In 1963 Albanian immigrant Hondo T. Barimm roomed here.  A "savage feud," as worded by the Long Island Star-Journal,  between him and Qani Saraci had begun as a quarrel years in their homeland.  Their intense hatred boiled over when Barrimm left 222 East 13th Street at 2:30 on the afternoon of July 24, 1963 and saw Saraci.  Police later said that "Barimm drew his automatic and Saraci fled."  The terrified Saraci ran to the firehouse one block west at 108 East 13th Street.  The Long Island Star-Journal reported, "Barimm fired a shot which mortally wounded Saraci as it ripped into his left eye."  Barrimm was charged with homicide in what the newspapers called the "Vendetta Death."

Another tenant on the wrong side of the law was Victor Solano.  Early on Thanksgiving morning, 1973, the 53-year-old  Solano and a 19-year-old accomplice, Roman Senue, dropped into the Howard Clothes Store in Ridgewood, New York through a skylight.  Before they could escape, they were arrested and charged with burglary, possession of a weapon and possession of burglar's tools.

By the 1980's, 222 East 13th Street was deemed by the City Journal as "a notorious crackhouse."  Reportedly, neighbors who filed complaints were assaulted by the occupants.  In the spring of 1989 the house suffered what the Department of Buildings documented as a "firebombing."  It resulted in damages to the parlor floor hallways and "possibly first floor beams."  The city took possession, and the once-elegant home was boarded up and abandoned.  It remained vacant for approximately two decades, raising speculation of its being haunted.  (If it were haunted by anyone, it was drug users and squatters, rather than spirits.)

Then, in October 2011, the Land Use Committee of Community Board 3 approved a proposal "to turn a vacant city owned building at 222 E. 13th St. into housing for 12 [to] 18 homeless LGBT youth."  The city partnered with the Ali Forney Center for the project.  The center ran three shelters for homeless gay young people at the time, but that fell short of the need.  On November 6, 2011 The New York Times reported, "The Forney Center has almost 200 names on its waiting list to get housing."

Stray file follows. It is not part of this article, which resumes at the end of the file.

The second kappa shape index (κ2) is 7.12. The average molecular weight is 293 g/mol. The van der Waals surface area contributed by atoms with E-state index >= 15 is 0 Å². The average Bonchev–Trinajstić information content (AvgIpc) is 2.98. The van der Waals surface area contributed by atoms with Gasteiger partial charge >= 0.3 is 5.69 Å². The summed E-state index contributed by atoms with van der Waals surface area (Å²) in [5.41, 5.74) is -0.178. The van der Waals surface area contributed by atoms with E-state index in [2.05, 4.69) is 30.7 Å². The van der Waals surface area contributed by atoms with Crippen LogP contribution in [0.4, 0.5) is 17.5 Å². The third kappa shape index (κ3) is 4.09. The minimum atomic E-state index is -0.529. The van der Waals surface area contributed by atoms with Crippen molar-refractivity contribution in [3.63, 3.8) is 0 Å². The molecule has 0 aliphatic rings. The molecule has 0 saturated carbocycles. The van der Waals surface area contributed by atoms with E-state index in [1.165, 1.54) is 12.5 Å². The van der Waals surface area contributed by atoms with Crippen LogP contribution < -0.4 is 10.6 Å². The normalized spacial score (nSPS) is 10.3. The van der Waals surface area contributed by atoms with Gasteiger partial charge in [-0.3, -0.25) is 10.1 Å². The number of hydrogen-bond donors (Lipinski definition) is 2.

Four years later, on July 21, 2015, Reid Wilson, writing for New York YIMBY, reported, "At 222 East 13th Street, in the East Village, a dilapidated and vacant four-story townhouse has begun its conversion into [the] Bea Arthur Residence, a[n] 18-bed supportive housing facility for homeless LGBT youth."  

Upon her death in April 2009, actress Bea Arthur had left $300,000 to the Ali Forney Center.  The windfall went towards the transformation of 222 East 13th Street.  The renovation, by Magnusson Architecture & Planning, was completed in late 2017.  The dedication was celebrated not with a ribbon-cutting, but with a cheesecake cutting ceremony.

While the stoop has been lost and the renovations of the basement level fell short of the original plans, the Tremain house has happily been brought back from the brink of eradication.  And the unusual entranceway, today serving as a window, survives.

photographs by the author has no authorization to reuse the content of this blog